As discussed above, the housing 20 may be formed of a flexible resilient material. As shown in FIG. 4b, the drink valve 10 is in the open position where openings 31 are formed. Further, the openings 31 are formed when the housing 20 is deformed thereby separating the inner sidewall 25 b of the housing 20, which includes the sealing structure 28, from the sealing member 38. The deformation of the housing 20 occurs toward the second end 24 when a drink valve operator engages the shoulder portions 26 at the surface 21 and including the shoulder portions 26, and applies forces oppositely disposed about the radius of the outer sidewall 25 a of the housing 20. As the oppositely applied forces press the sidewall 25 of the housing along a first axis A transverse the flow path, the sidewall 25 is pushed outward along a second axis B also transverse the flow path. The second axis B may be perpendicular to the first axis A. As shown in FIG. 4b, two openings 31 are formed where the housing 20 resembles an oval shape.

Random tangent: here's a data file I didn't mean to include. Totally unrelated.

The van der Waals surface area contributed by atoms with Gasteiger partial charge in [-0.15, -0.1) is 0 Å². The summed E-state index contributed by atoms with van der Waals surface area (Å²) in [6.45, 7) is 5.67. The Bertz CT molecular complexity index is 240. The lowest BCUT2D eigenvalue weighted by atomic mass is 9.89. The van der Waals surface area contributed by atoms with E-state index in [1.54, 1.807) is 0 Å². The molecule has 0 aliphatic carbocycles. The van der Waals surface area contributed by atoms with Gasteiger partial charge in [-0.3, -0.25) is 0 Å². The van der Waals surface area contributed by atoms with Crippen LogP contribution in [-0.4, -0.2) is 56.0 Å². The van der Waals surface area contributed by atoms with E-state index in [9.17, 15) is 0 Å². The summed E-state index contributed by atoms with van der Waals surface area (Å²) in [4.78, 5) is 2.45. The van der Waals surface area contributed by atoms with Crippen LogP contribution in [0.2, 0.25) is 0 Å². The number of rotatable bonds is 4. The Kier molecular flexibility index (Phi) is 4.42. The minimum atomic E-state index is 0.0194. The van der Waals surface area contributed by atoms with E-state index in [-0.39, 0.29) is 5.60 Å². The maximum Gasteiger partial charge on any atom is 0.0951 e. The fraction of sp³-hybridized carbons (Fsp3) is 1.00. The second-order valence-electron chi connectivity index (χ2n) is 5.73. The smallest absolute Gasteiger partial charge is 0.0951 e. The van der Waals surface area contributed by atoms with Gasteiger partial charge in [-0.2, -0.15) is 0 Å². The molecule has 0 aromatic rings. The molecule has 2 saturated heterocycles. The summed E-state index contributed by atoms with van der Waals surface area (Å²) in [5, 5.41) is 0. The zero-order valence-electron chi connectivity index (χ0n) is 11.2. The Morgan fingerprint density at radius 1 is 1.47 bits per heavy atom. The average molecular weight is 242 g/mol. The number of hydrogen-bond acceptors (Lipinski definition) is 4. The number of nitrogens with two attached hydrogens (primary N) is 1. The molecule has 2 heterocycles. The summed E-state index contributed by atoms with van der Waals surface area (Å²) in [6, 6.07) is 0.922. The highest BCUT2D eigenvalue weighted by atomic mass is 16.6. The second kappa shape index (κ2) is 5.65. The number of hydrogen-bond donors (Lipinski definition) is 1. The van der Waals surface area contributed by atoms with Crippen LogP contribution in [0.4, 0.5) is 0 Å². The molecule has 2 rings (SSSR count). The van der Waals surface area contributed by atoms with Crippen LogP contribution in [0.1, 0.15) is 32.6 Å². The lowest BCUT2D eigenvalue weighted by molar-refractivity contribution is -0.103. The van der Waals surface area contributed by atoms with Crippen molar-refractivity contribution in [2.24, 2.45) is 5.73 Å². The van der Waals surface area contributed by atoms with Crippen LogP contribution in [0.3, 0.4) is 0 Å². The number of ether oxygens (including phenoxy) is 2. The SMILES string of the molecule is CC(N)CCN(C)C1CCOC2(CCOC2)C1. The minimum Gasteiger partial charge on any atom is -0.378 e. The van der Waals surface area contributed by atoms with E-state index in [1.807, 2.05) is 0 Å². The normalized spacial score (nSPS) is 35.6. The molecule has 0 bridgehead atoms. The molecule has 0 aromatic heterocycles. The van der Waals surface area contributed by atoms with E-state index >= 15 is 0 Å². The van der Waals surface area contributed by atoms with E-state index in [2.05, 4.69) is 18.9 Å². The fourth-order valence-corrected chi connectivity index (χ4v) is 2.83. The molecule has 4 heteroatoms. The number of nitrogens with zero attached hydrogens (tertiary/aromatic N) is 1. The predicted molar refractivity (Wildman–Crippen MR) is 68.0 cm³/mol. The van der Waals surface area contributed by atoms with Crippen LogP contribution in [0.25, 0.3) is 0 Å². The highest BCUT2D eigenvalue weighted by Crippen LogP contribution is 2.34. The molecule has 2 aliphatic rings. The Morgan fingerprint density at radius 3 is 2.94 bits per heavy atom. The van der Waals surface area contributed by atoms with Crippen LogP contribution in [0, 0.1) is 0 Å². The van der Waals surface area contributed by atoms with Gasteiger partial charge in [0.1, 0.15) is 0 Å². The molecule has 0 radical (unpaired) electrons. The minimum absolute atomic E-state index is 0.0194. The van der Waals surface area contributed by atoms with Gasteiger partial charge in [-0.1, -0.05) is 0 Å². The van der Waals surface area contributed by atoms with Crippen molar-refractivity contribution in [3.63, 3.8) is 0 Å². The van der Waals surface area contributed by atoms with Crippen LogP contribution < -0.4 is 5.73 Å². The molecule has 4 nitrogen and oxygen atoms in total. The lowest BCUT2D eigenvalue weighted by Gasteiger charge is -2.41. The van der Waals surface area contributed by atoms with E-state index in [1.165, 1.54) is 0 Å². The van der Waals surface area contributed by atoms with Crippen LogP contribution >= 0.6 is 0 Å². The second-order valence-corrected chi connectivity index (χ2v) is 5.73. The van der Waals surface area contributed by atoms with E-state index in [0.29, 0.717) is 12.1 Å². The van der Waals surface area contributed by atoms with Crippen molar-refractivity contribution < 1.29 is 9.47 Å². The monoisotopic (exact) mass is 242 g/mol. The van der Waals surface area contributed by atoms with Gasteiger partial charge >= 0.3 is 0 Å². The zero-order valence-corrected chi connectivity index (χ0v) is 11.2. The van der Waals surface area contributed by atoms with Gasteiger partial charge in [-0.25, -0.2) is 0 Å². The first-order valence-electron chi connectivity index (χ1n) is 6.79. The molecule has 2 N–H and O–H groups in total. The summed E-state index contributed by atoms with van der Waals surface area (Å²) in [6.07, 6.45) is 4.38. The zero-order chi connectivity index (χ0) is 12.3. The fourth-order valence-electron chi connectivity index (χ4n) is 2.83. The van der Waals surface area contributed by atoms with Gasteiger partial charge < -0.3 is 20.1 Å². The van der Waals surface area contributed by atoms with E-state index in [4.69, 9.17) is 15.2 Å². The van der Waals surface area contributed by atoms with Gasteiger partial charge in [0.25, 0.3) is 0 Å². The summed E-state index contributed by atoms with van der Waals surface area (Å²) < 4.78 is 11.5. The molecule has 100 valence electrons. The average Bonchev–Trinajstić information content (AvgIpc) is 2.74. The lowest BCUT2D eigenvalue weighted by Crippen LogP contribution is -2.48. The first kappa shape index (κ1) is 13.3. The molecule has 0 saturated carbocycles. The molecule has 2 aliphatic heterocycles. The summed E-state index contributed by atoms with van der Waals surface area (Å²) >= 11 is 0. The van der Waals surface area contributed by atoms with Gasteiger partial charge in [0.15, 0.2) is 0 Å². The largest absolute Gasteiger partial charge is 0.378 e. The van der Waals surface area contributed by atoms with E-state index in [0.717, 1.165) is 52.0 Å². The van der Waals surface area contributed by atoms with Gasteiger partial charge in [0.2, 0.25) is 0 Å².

The openings 31 are in fluid communication with the openings 27, 37 of the housing 20 and valve member 30, and the apertures 33 c defined between the ribs 36. The drinking operation can be supported by sucking on the drink valve when in the open position. A user's teeth, lips, mouth, or hand may be used to actuate the drink valve into the open position. When the drink valve 10 is not in use, the housing 20, formed of a resilient flexible material, returns to its original shape shown in FIG. 4a, and the openings 31 are closed resuming the fluid tight seal of FIG. 4a.